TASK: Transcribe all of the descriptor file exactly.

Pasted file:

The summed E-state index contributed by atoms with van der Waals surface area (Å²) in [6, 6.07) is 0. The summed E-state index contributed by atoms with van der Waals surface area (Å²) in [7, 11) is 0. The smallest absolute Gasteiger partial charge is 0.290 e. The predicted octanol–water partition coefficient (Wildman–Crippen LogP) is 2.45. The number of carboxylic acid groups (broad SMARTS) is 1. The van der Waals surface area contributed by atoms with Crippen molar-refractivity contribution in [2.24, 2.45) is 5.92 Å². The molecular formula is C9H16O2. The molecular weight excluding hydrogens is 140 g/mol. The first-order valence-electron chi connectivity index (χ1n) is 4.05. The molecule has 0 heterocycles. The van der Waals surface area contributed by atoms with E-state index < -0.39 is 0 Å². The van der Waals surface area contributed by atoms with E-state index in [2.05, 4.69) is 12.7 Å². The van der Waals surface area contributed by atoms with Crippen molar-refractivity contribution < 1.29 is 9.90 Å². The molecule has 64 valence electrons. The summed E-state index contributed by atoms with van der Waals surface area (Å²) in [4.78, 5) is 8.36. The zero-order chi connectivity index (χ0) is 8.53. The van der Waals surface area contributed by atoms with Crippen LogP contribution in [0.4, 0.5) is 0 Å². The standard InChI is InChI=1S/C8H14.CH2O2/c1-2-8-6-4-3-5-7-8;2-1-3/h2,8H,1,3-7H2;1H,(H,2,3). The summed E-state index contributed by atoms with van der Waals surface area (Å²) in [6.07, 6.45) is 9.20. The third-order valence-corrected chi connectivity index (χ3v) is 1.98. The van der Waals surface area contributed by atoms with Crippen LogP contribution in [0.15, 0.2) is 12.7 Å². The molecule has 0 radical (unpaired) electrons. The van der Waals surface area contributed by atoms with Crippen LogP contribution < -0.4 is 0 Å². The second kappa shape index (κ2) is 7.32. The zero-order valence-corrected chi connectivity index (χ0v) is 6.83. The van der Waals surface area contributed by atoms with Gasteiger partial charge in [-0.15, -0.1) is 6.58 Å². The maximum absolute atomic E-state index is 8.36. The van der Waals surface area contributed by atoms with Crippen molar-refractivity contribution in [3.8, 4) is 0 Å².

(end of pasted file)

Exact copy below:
The summed E-state index contributed by atoms with van der Waals surface area (Å²) in [6, 6.07) is 0. The summed E-state index contributed by atoms with van der Waals surface area (Å²) in [7, 11) is 0. The smallest absolute Gasteiger partial charge is 0.290 e. The predicted octanol–water partition coefficient (Wildman–Crippen LogP) is 2.45. The number of carboxylic acid groups (broad SMARTS) is 1. The van der Waals surface area contributed by atoms with Crippen molar-refractivity contribution in [2.24, 2.45) is 5.92 Å². The molecular formula is C9H16O2. The molecular weight excluding hydrogens is 140 g/mol. The first-order valence-electron chi connectivity index (χ1n) is 4.05. The molecule has 0 heterocycles. The van der Waals surface area contributed by atoms with E-state index < -0.39 is 0 Å². The van der Waals surface area contributed by atoms with E-state index in [2.05, 4.69) is 12.7 Å². The van der Waals surface area contributed by atoms with Crippen molar-refractivity contribution < 1.29 is 9.90 Å². The molecule has 64 valence electrons. The summed E-state index contributed by atoms with van der Waals surface area (Å²) in [4.78, 5) is 8.36. The zero-order chi connectivity index (χ0) is 8.53. The van der Waals surface area contributed by atoms with Crippen LogP contribution in [0.4, 0.5) is 0 Å². The standard InChI is InChI=1S/C8H14.CH2O2/c1-2-8-6-4-3-5-7-8;2-1-3/h2,8H,1,3-7H2;1H,(H,2,3). The summed E-state index contributed by atoms with van der Waals surface area (Å²) in [6.07, 6.45) is 9.20. The third-order valence-corrected chi connectivity index (χ3v) is 1.98. The van der Waals surface area contributed by atoms with Crippen LogP contribution in [0.15, 0.2) is 12.7 Å². The molecule has 0 radical (unpaired) electrons. The van der Waals surface area contributed by atoms with Crippen LogP contribution < -0.4 is 0 Å². The second kappa shape index (κ2) is 7.32. The zero-order valence-corrected chi connectivity index (χ0v) is 6.83. The van der Waals surface area contributed by atoms with Gasteiger partial charge in [-0.15, -0.1) is 6.58 Å². The maximum absolute atomic E-state index is 8.36. The van der Waals surface area contributed by atoms with Crippen molar-refractivity contribution in [3.8, 4) is 0 Å².